But it’s not easy being green. Brown was interrupted at the Bonn climate talks by his fellow climate campaigners, who accused him of being complicit with fossil-fuel firms. ‘Let’s keep you in the ground’, he told the noisy protesters. Later in the year, as wildfires ripped through California, Brown claimed that climate change was the cause – a claim not supported by empirical evidence. Investigators found that the cause of one of the largest fires had been an accident with a cooking fire at an unofficial homeless camp. The governor of perhaps the richest region in the world does not appear to be competent enough to solve his own state’s problems, like homelessness, yet he jets off with his billionaires to ‘save the planet’.

This indifference to people and their problems is the signature of environmentalism. It also underlines greens’ preoccupation with weather as the root of all humanity’s problems. The end of the summer brought an unwelcome return of hurricanes to the US after an unusual 15-year absence. Much shrill green hysteria followed, inevitably leading to claims that the return of extreme weather showed things were getting worse thanks to manmade climate change – despite statistics showing the opposite of this. Climate-change alarmism is nothing if not repetitive and resistant to reason.

The new emphasis on regional politics also led to a shift away from talking about climate change in huge, abstract terms. Climate change is increasingly framed as an air-pollution issue, rather than in the distant language of computer simulations, minute fluctuations of atmospheric gasses, and polar bears. In January, following a concerted effort by UN agencies, London mayor Sadiq Khan joined other European mayors in pushing dodgy mortality statistics to punish poorer motorists and get them off London’s roads.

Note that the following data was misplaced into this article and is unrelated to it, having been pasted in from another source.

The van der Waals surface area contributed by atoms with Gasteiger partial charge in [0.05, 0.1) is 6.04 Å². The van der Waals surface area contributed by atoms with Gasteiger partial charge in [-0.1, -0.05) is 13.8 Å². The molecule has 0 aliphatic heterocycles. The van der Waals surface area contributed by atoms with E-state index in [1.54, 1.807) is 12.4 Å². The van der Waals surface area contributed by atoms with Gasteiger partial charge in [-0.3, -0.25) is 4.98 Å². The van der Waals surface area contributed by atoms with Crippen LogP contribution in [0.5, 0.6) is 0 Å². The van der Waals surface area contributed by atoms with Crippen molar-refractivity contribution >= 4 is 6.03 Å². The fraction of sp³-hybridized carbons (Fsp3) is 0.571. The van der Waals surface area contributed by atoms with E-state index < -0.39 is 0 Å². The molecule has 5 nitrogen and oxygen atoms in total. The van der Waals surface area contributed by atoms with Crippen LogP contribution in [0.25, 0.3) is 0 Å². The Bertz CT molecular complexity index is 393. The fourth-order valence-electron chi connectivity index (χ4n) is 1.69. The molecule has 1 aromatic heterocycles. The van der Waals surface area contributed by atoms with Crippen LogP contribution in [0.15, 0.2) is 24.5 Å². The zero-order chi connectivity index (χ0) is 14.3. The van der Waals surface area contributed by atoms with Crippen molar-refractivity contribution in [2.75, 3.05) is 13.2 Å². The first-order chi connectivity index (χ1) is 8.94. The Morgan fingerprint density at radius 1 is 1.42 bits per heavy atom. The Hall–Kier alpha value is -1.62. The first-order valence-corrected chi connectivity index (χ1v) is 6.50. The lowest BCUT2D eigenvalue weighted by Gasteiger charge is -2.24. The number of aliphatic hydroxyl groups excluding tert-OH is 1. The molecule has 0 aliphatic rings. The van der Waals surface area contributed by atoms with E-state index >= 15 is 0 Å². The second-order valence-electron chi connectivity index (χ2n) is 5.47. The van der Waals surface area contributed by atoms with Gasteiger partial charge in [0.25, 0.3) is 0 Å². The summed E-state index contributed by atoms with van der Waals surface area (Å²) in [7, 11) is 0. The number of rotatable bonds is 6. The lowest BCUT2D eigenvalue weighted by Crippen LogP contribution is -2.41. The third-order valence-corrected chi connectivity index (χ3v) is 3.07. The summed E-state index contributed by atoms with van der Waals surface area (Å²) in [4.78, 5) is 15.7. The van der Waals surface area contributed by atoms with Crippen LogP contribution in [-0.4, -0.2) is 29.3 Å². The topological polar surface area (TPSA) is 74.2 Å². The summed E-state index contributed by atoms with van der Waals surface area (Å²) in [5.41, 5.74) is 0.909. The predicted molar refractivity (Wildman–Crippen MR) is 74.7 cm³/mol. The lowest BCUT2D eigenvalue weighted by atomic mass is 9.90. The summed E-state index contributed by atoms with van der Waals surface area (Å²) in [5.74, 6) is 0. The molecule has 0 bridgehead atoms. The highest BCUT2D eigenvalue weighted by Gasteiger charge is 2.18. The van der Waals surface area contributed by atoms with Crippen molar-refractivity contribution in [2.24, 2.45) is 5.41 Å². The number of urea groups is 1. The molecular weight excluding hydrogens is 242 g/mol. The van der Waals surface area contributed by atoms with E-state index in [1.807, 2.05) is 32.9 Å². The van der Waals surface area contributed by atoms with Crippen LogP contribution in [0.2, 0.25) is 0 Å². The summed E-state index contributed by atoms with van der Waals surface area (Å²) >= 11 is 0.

Though London’s air is cleaner than it has been for half a millennium or more, Khan claimed that ‘toxic smog’ had created a public-health crisis that is claiming the lives of thousands of Londoners every year. Khan has no more to offer Londoners than Brown has to offer Californians.

The air-pollution issue was then seized upon by UK environment secretary Michael Gove, who, using the same dodgy stats, announced that sales of petrol and diesel cars would be banned in 2040. In November, Gove announced a total ban on neonicotinoids – the insecticide which green NGOs, on highly questionable data, claim is responsible for a decline in bee populations. Writing in the Guardian, no less, Gove gave the basis for his decision: the precautionary principle, the central tenet of environmentalism.

2017, in short, was a year of green crap. But it was also a year in which the torrent of green crap that had become the norm started to encounter the obstacles of greens’ own making. Green crap has always been a desperate struggle to rescue politicians from their own political crises and democratic deficits. Now, in the post-Trump, post-Brexit and increasingly multi-polar world, global and domestic political landscapes are altogether different, and the green crap agenda doesn’t work like it used to. That’s something to celebrate.

Ben Pile blogs at Climate Resistance.

Picture by: Getty